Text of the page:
Taking, then, the average community of savages who, thanks mostly to the custom of exogamy, have reached the tribal stage of society, we can represent its moral relationships by three concentric circles. That which immediately surrounds the centre stands for the consanguine group, or kin, which, whether it counts descent in the mother's or the father's line, restricts this the veritable home-circle to that one side of the family. The intermediate zone contains the rest of the tribe, and marks what is roughly the outer limit of the criss-cross of affinities which exogamy produces. A tribesman as opposed to a kinsman by blood is thus any possible connexion by marriage who does not happen to be a pure stranger. There remains the vast outer circle of those who are neither kith nor kin, neither acquaintances nor birth-mates, but live beyond the bounds of tribal law and religion. Correspondingly, then, there are three degrees of moral responsibility severally involving an intense solidarity, a half-hearted neighbourliness, and an utter aloofness.

Hence there will be as many different ways in which righting and killing may come about, namely, through intestine strife, through feud, or through downright war. These distinctions are by no means arbitrary, since they are based on a real and well-recognized departmentalization of the social life. The stupidest savage is not likely to confuse in his mind the occasions on which he is liable to commit the abominable sin, to become implicated in an affair of honour, and on behalf of home and country to take up arms against foreign devils. There are bound to be marginal cases, of course, as when duty towards the mother's clan begins to include the father and his people as well; or, again, when distant or disaffected members of the tribe rank as hardly better than sworn foes. On the whole, however, there stand out in sharp contrast to each other three spheres of conduct, to which entirely separate commandments apply as follows: to the first, Thou shalt commit no murder; to the second, Thou shalt compound with thy neighbour on the principle that a life for a life is fair give-and-take; and to the third, Thou shalt utterly destroy the destroyer.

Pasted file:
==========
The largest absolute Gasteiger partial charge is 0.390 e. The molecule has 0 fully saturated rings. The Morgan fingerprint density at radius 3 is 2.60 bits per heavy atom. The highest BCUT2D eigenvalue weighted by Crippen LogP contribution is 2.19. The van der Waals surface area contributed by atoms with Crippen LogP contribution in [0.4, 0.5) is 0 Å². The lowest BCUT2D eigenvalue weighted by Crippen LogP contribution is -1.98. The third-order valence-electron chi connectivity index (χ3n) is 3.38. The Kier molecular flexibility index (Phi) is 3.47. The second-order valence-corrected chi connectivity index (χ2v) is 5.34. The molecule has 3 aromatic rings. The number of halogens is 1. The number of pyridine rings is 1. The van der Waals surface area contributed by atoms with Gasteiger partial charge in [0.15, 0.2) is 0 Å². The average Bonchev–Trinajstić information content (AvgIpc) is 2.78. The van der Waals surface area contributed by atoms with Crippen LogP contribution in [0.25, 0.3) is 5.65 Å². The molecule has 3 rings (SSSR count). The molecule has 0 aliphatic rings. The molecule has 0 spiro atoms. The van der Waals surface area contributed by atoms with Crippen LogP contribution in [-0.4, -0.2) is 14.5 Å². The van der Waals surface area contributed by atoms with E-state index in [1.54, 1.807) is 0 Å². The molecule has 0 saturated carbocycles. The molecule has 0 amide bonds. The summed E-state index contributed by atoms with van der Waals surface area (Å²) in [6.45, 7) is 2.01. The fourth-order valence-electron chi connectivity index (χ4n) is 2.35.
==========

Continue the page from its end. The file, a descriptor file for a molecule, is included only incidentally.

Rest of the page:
Yet, because custom approves this diversity of obligations, it does not follow that, psychologically, a certain incompatibility between their demands on the moral agent should not make itself felt; since human sympathies will never allow social convention to dam them up in watertight compartments. Now religion for all its formalism is in closer touch than law with the heart of Man, and hence with its profound impulse to achieve internal harmony by forcing it as it were upon a universe which, whether because it is responsive or merely plastic, undoubtedly suffers modification accordingly. How, then, is religious ritual going to consecrate, or debrutalize, the natural function of ridding the world of its human pests? Clearly by seizing on any pre-existing respect for the life of one's fellow man where it happens to be strongest, and thereafter doing everything in its power to give effective expression to that universal appeal which is the final test of moral principle.

Curiously enough, however, throughout those later chapters of human history which, even though they include what are called prehistoric times, fall so far short of the complete record, there would seem to have been little need to deepen the sense of the sacredness of human life. The problem has rather been how to widen it. For within the narrow circle of the kin, as it comes within anthropological observation, murder always ranks with incest as black and deadly wickedness. It is not merely a crime, a felonious act of disloyalty to the social group, but pre-eminently is a sin, a corruption of the soul, which contaminates the whole moral atmosphere with its foulness. Thus there can be no disputing that the horror universally excited by it is a nascently religious feeling. Unfortunately for our science, however, this greatest of taboos is presumably also the most ancient, and we can but grope amid shadows for the proofs of its origin. Yet one thing is tolerably certain, namely, that we cannot rid ourselves of the need of further explanation by thrusting the whole responsibility on instinct; for nothing is to be gained historically by fathering either the fall or the rise of Man on that psychological version of the old Adam.

As Freud has rightly urged, the very existence of a taboo argues a constitutional infirmity to be mastered, an inhibition that must be forcibly imposed. If so, then, a taboo bears witness not to nature but to education, though more especially to that early stage of education when habits are formed by subconscious means and with little or no purposive intent on the part of the subject, Thus we are referred back to a time when, humanity attended infant school; and, since Nature herself cannot have been the dame, we are left with Nature's accredited deputy, the mother. If Eve had been up to her duties, the strife between Cain and Abel would have been cut short in the cradle.